© 2020 Arizent. All rights reserved.

A neglected group could benefit from proposed 401(k) changes

Register now

This neglected group could get some relief if proposed 401(k) changes happen
Congress is considering a proposal that would allow small companies to create a multiple-employer retirement plan to enable their workers to build their nest eggs, according to this article on MarketWatch. A multiple-employer plan is a good option because it would reduce the cost per employer and provide greater portability for employees. Workers who have no access to an employer-sponsored plan have other retirement saving options, such as tax-advantaged Roth and traditional IRAs. “There are options like IRAs where workers can save on their own, but the evidence is clear workers don’t do that when they are on their own,” says an expert.

Can your 401(k) be hacked?
The rise in cyberattacks should prompt 401(k) participants to ask their plan administrator about the measures in place to protect their accounts, according to this article on Forbes. "While hacking is nothing new, the pace of large-scale cyberattacks has accelerated significantly in recent years," states a report from Callan Associates. "More worrisome for many plan sponsors [employers], the focus of cyberattacks in the defined contribution (401k) world has shifted from hardened targets like recordkeepers and custodians to plan sponsors, which often lack the extensive cybersecurity defenses of their vendors."

Can I open a SEP IRA if I have a side hustle?
While workers have the option of saving in their employer-sponsored retirement plan and IRA, they may also qualify to contribute to a SEP IRA if they have a side job, according to this article on personal finance website Motley Fool. Like a traditional IRA, a SEP IRA is funded with deductible contributions, but has a higher annual contribution limit. However, clients will be better off saving in a Roth IRA, which does not provide an upfront tax deduction on the contributions but offers totally tax-free withdrawals in retirement.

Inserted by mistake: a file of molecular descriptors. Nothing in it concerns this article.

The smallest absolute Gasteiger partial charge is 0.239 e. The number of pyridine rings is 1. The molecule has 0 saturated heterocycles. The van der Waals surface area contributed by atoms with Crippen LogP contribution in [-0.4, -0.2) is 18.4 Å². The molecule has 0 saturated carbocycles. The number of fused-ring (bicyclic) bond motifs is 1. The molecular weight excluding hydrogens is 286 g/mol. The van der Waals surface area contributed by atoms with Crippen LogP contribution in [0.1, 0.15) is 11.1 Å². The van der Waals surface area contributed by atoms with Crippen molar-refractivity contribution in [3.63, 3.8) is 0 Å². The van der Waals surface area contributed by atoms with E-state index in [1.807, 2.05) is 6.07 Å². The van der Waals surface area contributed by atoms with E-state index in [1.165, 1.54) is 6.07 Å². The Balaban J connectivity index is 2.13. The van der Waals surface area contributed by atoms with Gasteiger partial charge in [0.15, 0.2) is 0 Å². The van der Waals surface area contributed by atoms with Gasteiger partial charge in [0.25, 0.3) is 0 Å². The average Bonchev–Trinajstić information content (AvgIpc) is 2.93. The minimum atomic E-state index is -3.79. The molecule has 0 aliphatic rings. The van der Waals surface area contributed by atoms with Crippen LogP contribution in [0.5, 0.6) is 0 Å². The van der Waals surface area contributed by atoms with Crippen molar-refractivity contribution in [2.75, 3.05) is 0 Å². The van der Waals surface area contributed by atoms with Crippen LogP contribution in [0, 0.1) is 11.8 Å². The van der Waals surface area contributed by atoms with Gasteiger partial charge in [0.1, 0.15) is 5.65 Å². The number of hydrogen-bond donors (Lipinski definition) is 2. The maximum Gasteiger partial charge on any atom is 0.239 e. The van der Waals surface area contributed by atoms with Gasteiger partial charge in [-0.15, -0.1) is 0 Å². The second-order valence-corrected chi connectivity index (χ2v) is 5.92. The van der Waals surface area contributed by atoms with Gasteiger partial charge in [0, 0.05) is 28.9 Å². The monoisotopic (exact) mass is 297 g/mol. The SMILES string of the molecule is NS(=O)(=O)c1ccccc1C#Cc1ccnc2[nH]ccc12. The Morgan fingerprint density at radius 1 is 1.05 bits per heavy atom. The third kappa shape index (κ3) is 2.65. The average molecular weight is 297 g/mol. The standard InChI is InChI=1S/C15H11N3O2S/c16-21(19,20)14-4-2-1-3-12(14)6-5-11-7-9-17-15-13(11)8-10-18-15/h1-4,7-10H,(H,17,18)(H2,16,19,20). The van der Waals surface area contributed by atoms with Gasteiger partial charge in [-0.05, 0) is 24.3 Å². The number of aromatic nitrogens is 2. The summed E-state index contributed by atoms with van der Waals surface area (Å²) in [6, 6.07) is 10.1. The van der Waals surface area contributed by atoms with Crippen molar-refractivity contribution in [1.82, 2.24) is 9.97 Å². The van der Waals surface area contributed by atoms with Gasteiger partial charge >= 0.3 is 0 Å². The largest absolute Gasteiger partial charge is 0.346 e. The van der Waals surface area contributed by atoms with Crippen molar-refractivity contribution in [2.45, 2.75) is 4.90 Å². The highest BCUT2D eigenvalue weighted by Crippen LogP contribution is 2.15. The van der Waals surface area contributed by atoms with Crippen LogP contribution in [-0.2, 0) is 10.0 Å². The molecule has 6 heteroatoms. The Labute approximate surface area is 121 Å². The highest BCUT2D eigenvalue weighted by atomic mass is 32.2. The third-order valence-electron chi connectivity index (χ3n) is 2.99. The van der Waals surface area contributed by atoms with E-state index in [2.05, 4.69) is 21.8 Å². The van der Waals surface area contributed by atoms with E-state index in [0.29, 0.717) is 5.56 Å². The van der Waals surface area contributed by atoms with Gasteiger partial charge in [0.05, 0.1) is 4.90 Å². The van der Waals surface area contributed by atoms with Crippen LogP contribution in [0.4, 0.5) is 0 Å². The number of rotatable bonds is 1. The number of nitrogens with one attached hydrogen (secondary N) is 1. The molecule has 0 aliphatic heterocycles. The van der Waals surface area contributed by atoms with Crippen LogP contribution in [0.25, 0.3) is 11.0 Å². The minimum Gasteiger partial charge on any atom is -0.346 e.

Don’t call it retirement. Call it 'transitioning to a new chapter'
With the rising average life span, many seniors are leading a more meaningful life in retirement, as they engage in various activities that keep them active and productive, write experts on CNBC. "Perhaps we need to replace the word retirement with transition," explain the experts. "It seems more suitable, because it means movement, passage or change from one stage to another."

For reprint and licensing requests for this article, click here.